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Digestion Starts in The Mouth

Posted By: Leena Mahtani

DigestionStartsInTheMouth_blog

When we think about the process of digestion, we usually assume the stomach does all the work, but this is not true; the fact is that digestion includes other parts of our body. Digestion is a several-step process that begins when you put a piece of food in your mouth or sip a drink.

What Is the Digestive System?
The digestive system comprises the gastrointestinal tract—also called the GI tract or digestive tract—and the liver, pancreas, and gallbladder. The digestive tract consists of hollow organs joined in a long, twisting tube from the mouth to the anus. The mouth, esophagus, stomach, small intestine, large intestine, and anus are the hollow organs that make up the GI tract.

Digestion Starts in The Mouth
The process of digestion starts in the mouth with the act of chewing. The salivary glands make saliva, a digestive juice. Saliva moistens food, so it moves more quickly through your esophagus into your stomach; also, it has an enzyme that begins to break down starches in your food.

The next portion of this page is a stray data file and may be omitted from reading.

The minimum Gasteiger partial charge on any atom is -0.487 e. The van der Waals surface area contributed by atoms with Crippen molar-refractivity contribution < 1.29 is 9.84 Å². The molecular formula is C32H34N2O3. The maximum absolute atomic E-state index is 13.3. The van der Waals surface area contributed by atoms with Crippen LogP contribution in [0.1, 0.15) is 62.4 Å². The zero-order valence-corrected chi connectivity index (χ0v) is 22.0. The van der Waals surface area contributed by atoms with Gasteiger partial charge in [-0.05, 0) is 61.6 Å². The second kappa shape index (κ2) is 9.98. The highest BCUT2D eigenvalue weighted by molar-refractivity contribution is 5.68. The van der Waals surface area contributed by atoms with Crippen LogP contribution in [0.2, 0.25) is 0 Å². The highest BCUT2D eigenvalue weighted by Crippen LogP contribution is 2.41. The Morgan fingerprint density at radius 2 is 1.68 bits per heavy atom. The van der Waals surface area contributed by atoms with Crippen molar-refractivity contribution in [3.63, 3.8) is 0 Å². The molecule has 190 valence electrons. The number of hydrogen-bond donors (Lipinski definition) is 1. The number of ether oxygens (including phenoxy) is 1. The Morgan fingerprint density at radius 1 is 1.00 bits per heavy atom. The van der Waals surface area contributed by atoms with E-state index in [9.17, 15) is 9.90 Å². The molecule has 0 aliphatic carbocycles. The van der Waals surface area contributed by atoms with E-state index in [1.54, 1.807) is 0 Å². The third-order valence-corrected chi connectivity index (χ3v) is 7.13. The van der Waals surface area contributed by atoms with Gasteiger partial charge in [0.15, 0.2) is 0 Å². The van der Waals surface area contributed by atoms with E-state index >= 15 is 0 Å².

What is The Importance of Chewing Well?
Here are three benefits of chewing well:

  •  The physical process of chewing food in your mouth helps break down larger particles of food into smaller particles. This process helps reduce stress on the esophagus and soothe the stomach, metabolize, and breaks down your food. 
  • Chewing also reduces the threat of bacterial overgrowth – lumps of food that have not broken down properly can increase bacterial overgrowth in the colon, which leads to indigestion, bloating, flatulence, and constipation.
  • Chewing food signals the gastrointestinal system that food is on its way, which triggers hydrochloric acid production, helping food move through the digestive tract.

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